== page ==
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J Clin Microbiol. 2018 Sep 25;56(10). pii: e00746-18. doi: 10.1128/JCM.00746-18. Print 2018 Oct.

PCR-Based Approach Targeting Mucorales-Specific Gene Family for Diagnosis of Mucormycosis.

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Division of Infectious Diseases, Los Angeles Biomedical Research Institute at Harbor-University of California at Los Angeles Medical Center, Torrance, California, USA.
Sharjah Institute for Medical Research, and College of Pharmacy, University of Sharjah, Sharjah, United Arab Emirates.
Institute for Genome Sciences, Department of Microbiology and Immunology, University of Maryland School of Medicine, Baltimore, Maryland, USA.
Cologne Excellence Cluster on Cellular Stress Responses in Aging-Associated Diseases (CECAD), University of Cologne, German Centre for Infection Research (DZIF), partner site Bonn-Cologne, and Department I of Internal Medicine, University Hospital of Cologne, Cologne, Germany.
Divsion of Hematology/Oncology, University of Florida College of Medicine, Gainesville, Florida, USA.
California Institute for Medical Research, San Jose, California, USA.
The Division of Infectious Diseases and Geographic Medicine, Stanford University, Stanford, California, USA.
David Geffen School of Medicine at the University of California at Los Angeles, Los Angeles, California, USA.
Division of Infectious Diseases, Los Angeles Biomedical Research Institute at Harbor-University of California at Los Angeles Medical Center, Torrance, California, USA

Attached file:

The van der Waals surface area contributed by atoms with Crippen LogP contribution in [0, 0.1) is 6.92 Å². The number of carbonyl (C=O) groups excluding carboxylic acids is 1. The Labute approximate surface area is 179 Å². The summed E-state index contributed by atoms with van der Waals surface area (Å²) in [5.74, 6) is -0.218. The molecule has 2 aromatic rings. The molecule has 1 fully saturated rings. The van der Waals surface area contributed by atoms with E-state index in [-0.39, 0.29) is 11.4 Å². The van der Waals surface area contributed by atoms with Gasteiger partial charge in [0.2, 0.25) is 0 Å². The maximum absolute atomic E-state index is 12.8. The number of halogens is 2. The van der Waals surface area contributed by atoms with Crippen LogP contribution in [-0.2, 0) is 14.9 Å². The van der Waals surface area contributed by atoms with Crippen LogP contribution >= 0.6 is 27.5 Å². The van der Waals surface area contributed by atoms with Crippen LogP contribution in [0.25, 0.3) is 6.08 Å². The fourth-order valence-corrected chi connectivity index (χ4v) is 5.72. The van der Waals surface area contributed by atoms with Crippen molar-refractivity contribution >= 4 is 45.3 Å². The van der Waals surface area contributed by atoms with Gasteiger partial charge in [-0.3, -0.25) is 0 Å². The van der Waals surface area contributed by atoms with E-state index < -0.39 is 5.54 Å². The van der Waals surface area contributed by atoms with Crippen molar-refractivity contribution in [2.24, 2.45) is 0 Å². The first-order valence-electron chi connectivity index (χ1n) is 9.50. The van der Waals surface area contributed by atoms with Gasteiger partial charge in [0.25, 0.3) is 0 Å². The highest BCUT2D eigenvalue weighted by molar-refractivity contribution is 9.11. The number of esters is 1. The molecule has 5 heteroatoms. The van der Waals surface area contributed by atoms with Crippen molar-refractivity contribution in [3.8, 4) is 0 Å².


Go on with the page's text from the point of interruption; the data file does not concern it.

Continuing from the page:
Vitalex Biosciences, Irvine, California, USA.


Mucormycosis is an aggressive, life-threatening infection caused by fungi in the order Mucorales. The current diagnosis of mucormycosis relies on mycological cultures, radiology and histopathology. These methods lack sensitivity and are most definitive later in the course of infection, resulting in the prevention of timely intervention. PCR-based approaches have shown promising potential in rapidly diagnosing mucormycosis. The spore coating protein homolog encoding CotH genes are uniquely and universally present among Mucorales. Thus, CotH genes are potential targets for the rapid diagnosis of mucormycosis. We infected mice with different Mucorales known to cause human mucormycosis and investigated whether CotH could be PCR amplified from biological fluids. Uninfected mice and those with aspergillosis were used to determine the specificity of the assay. CotH was detected as early as 24 h postinfection in plasma, urine, and bronchoalveolar lavage (BAL) samples from mice infected intratracheally with Rhizopus delemar, Rhizopus oryzae, Mucor circinelloides, Lichtheimia corymbifera, or Cunninghamella bertholletiae but not from samples taken from uninfected mice or mice infected with Aspergillus fumigatus Detection of CotH from urine samples was more reliable than from plasma or BAL fluid. Using the receiver operating characteristic method, the sensitivity and the specificity of the assay were found to be 90 and 100%, respectively. Finally, CotH was PCR amplified from urine samples of patients with proven mucormycosis. Thus, PCR amplification of CotH is a promising target for the development of a reliable, sensitive, and simple method of early diagnosis of mucormycosis.


CotH; Cunninghamella; Lichtheimia; Mucor; Mucorales; Rhizopus; diagnosis

[Available on 2019-03-25]

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